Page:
Chinese “Barbecued” Pork

On Monday morning I began looking for a new Labor Day BBQ recipe.  Most recipe would have required me to start marinating the day before (obviously an improbability). Finally I came across this 2007 recipe for Chinese BBQ pork. The ingredient list looked delicious, plus it only required a few hours of marinating.  However after I brought the ingredients home, I noticed that the “barbecued” pork was cooked entirely in the oven. While technically meeting the definition of “barbecue”, I felt cheated out of my end-of-summer BBQ. In any case, the meal was a big hit. Nearly the entire four pounds of pork was gone by then end of the evening, so nobody else seemed to mind about the break in tradition.  Flavorful, but some of the thicker pieces could have used more sauce (see issues); 4-stars.

Delicious, but not really barbecued.

I made two cups of rice, but it turned out the boiling one cup of dried rice would have yielded more than enough.


  1. The diagram on the cooks illustrated website of slicing a 4-lb Boston pork butt (actually the shoulder) is too idyllic to be helpful. They say to first slice vertically, then cut each piece into four even 1″-thick pieces. (total of eight 1″-slices). However, while removing the bone the butchers make all sorts of slices and tie it back together. So, just do your best to get 8 evenly sized pieces.
  2. I would recommend reserving 1/4 cup of sauce separately before you baste.  This will let you avoid cross contamination in case you don’t use it all during basting. Some of the extra sauce would have added better flavor for the thicker pieces.
  3. As I mentioned above, the pork is baked and broiled; not barbecued.
  4. Because I didn’t have “Chinese five-spice powder”, I substituted: 1/5 teaspoon cinnamon, 1/5 teaspoon fennel seed, 1/5 teaspoon cloves, 1/5 teaspoon black pepper, 1/3 teaspoon anise extract. Here is more on the substitution.

Rating: 4-stars.
Cost: $16.
How much work? Medium.
How big of a mess?  Medium
Start time 2:45 PM. Dinnertime: 7:00 PM.

Chris Kimball’s original recipe is here. My descriptions of how I prepare it today are given below:

4-lb boneless pork butt (Boston butt)
1/2 cup sugar
1/2 cup soy sauce
6 tablespoons hoisin sauce
1/4 cup dry sherry
1/4 teaspoon ground pepper (Recipe calls for white but  I used black)
1 teaspoon Chinese five-spice powder (see my substitute)
1 tablespoon toasted sesame oil
2 tablespoons grated fresh ginger (requires about a 5″ piece)
2 medium cloves garlic
1/4 cup ketchup
1/3 cup honey

  1. First slice your roast in half lengthwise.  Next, turn each piece cut-side down. If your pork butt is 4″ thick, then slice each half-roast lengthwise in 4 even slices. If using a pork butt that is less than 4″, cut each half-roast into 3 slices.  into six pieces instead of eight.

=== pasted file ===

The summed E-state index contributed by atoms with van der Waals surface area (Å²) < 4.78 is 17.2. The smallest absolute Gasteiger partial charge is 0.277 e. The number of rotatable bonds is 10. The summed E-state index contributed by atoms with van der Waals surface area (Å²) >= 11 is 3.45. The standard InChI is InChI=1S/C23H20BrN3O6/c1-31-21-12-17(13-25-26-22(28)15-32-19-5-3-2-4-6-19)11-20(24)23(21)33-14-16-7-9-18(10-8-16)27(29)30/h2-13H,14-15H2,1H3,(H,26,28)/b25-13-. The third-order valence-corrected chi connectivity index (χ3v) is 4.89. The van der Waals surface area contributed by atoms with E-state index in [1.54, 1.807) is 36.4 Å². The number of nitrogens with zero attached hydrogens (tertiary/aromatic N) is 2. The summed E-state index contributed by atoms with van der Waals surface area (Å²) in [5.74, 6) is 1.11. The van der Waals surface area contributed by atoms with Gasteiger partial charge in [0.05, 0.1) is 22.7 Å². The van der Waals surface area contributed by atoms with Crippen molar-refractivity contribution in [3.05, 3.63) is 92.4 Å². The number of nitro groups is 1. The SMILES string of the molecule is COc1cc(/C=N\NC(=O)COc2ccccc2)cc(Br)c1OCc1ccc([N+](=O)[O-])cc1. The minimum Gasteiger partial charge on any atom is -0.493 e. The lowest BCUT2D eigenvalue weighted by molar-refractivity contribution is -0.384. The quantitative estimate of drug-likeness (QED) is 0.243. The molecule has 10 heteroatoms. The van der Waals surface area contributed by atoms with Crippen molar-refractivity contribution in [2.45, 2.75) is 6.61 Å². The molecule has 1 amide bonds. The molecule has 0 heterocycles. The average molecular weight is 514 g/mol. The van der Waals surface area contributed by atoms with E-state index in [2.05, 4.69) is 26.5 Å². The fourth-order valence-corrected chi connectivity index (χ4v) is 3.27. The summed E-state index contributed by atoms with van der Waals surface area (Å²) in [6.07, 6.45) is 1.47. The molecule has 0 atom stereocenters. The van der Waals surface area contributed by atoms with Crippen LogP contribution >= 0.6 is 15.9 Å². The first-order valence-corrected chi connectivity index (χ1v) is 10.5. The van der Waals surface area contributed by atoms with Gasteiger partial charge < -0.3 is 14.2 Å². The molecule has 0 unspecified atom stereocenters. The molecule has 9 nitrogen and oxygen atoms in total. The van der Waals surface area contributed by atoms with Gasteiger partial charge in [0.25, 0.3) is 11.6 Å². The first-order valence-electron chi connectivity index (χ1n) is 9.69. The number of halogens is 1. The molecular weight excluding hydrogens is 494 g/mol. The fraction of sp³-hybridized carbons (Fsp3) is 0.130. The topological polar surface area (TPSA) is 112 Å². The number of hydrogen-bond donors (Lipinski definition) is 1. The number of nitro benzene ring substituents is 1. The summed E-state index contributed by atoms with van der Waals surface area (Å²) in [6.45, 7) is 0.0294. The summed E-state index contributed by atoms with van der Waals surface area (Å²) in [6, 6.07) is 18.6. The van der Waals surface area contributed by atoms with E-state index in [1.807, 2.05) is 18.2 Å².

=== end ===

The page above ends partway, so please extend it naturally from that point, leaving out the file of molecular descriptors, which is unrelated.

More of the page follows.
2. Trim away any excess fat. Prick each piece of pork 10 to 12 times on each side using the tines of a fork. Put all pork into a 1-gallon zip-lock bag.
  3. Peel ginger and grate on the smallest holes of a box grater, adding 2 tablespoons to a medium bowl. Peel the 2 garlic cloves and press directly into the bowl.
  4. Add sugar, soy sauce, hoisin, sherry, pepper, five-spice powder, sesame oil to bowl.
  5. Whisk to combine and Reserve 1/2 cup marinade and set aside.
  6. Pour remaining marinade into bag with pork. Press out as much air as possible, and seal the zip-lock bag. Refrigerate and allow to for between 2 and 4 hours.
  7. While the meat marinates, combine ketchup and honey and the 1/2-cup marinade in small saucepan. Cook for 5 minutes over medium heat until it has reduced to 1 cup. Reserve 1/4-cup of the glaze for serving at table. (see issue #3)
  8. About 15 minutes before the pork is done marinating, adjust an oven rack to the middle position and preheat oven to 310-degrees. Line a rimmed baking sheet with heavy-duty aluminum foil and set wire rack onto sheet. Spray the rack with non-stick cooking spray to ease clean-up.
  9. Remove pork from marinade, letting any excess drip off, and place on wire rack. Pour 1/4 cup water into bottom of pan. Cover pan with heavy-duty aluminum foil. Crimping the edges tightly to form a better seal.
  10. Cook pork for 20 minutes, covered.
  11. Remove foil and continue to cook for 45 more minutes until the edges begin to brown.
  12. Turn on broiler onto high, and broil for 9 minutes until the meat is evenly caramelized. Remove from oven and brush pork with half of glaze. Broil for 4 minutes until it becomes a deep mahogany.
  13. Flip meat with tongs and broil for another 9 minutes until the other side becomes caramelized. Brush meat with remaining glaze and continue to broil until second side is deep mahogany, 4 minutes.
  14. Allow to rest for 10 minutes, then cut into thin strips and serve. Serve with final 1/4 cup sauce.

One Response to Chinese “Barbecued” Pork

  1. Brenda says:

    Just found your blog. Looking forward to going back and reading all your posts. Love this idea of yours!

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